She desires that the world be a slightly different, and by her lights slightly better, place. We may agree or not with her desired end state, as we may or may not agree with the desires of anyone else out there. But we entirely agree with he method employed here. You want the world to change then off you go, using your own resources, and change it. Rather than demanding that the resources of everyone else are consumed through the medium of the State, or regulation, or the law, to alter it to your desired shape. 

And the very best of British to you and all who sail in your particular little ship.

Your resources are indeed yours to deploy as you wish--as ours are ours and as theirs are theirs. And think how much better The Observer would be as a newspaper if all their solutions accorded to this principle? That this problem or other should be solved by me doing something rather than by my demanding that them over there have to pay for it? 

We're amazed at how this works really

We were entirely unaware that there was some impending collapse in the education budget of the country. So imagine our surprise when we hear that budgets are to be cut by 8%. We're really sure we would have heard about it if it were true.

But we're told it is true in the pages of The Guardian no less

But what does “winning” mean when school budgets are facing real-term cuts of £3bn by 2020? This is what the National Audit Office, rather annoyingly for Greening, announced on the same day she unveiled the new formula. All schools will need to reduce funding per pupil by 8% over the next four years as a result of teacher pay rises, pension contributions and national insurance.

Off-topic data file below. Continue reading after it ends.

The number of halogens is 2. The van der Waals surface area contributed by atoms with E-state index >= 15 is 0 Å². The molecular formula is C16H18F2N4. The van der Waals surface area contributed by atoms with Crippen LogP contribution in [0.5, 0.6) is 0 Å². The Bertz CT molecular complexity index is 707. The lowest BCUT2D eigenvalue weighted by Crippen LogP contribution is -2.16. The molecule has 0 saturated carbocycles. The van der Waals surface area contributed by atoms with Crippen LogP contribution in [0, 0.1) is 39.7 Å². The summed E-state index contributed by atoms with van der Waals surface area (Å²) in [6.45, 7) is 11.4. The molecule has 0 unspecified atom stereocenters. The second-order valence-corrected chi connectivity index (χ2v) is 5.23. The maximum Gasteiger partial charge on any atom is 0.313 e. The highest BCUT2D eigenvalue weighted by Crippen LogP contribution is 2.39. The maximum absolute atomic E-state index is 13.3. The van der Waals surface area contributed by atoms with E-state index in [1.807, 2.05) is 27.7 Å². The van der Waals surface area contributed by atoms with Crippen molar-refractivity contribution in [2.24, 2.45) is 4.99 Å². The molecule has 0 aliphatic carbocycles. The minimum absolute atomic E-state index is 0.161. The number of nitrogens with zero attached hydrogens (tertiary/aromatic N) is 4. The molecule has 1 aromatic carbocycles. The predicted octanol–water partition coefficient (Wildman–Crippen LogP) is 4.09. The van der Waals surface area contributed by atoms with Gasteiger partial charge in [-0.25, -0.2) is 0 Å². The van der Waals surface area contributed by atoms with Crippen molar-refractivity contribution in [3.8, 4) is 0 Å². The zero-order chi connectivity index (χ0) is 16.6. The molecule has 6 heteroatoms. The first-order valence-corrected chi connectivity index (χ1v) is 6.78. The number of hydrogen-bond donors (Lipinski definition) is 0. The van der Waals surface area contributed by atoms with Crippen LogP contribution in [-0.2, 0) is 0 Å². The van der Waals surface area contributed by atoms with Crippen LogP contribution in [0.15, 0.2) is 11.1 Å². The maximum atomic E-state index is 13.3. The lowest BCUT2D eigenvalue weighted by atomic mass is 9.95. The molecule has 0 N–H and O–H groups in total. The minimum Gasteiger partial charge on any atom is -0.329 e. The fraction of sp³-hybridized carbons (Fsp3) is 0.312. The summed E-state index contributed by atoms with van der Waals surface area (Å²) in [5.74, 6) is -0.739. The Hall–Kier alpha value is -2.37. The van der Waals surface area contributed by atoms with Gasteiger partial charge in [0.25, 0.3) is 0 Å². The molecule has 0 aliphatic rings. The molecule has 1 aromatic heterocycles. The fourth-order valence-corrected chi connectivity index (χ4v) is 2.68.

Err, wait a minute here, paying teachers, and pensions and national insurance are part of total compensation, is part of the education budget. And thus part of the funding per pupil of course. Thus there is no real terms cut here. Can't we ask the Guardian to stop spreading fake news like this? 

And of course there's the other point here, the relevance of this to such things as minimum wage rises. A reallocation of current budgets from non-wage activities to wages does indeed mean, in the absence of pay rises or firing people, that there is less money available for those non-wage activities. Thus is we raise the wages of sandwich makers, just as with teachers, we either get fewer sandwich makers, more expensive sandwiches, or less money to spend on hte ingredients of the sandwich.

Puzzling that this isn't pointed out in The Guardian's discussions of the minimum wage really. But then we guess that's the fake news business.

The truly worrying thing about this fake news eruption

The comment page of The Guardian is a useful place to watch the latest alarum and mass delusion to which we humans are distressingly subject take form. The one so taking form at present being the outcries over the false news which so obviously won the election for Trump (or Brexit, The Italian referendum, Beppe to be, Le Pen and, well, select from whatever will annoy those who write the Guardian's comment pages).

The truly astonishing thing about it all being the alarming lack of self knowledge on display. Because of course fake news is nothing new at all, indeed it's been a standard tactic of various on the left for some time now.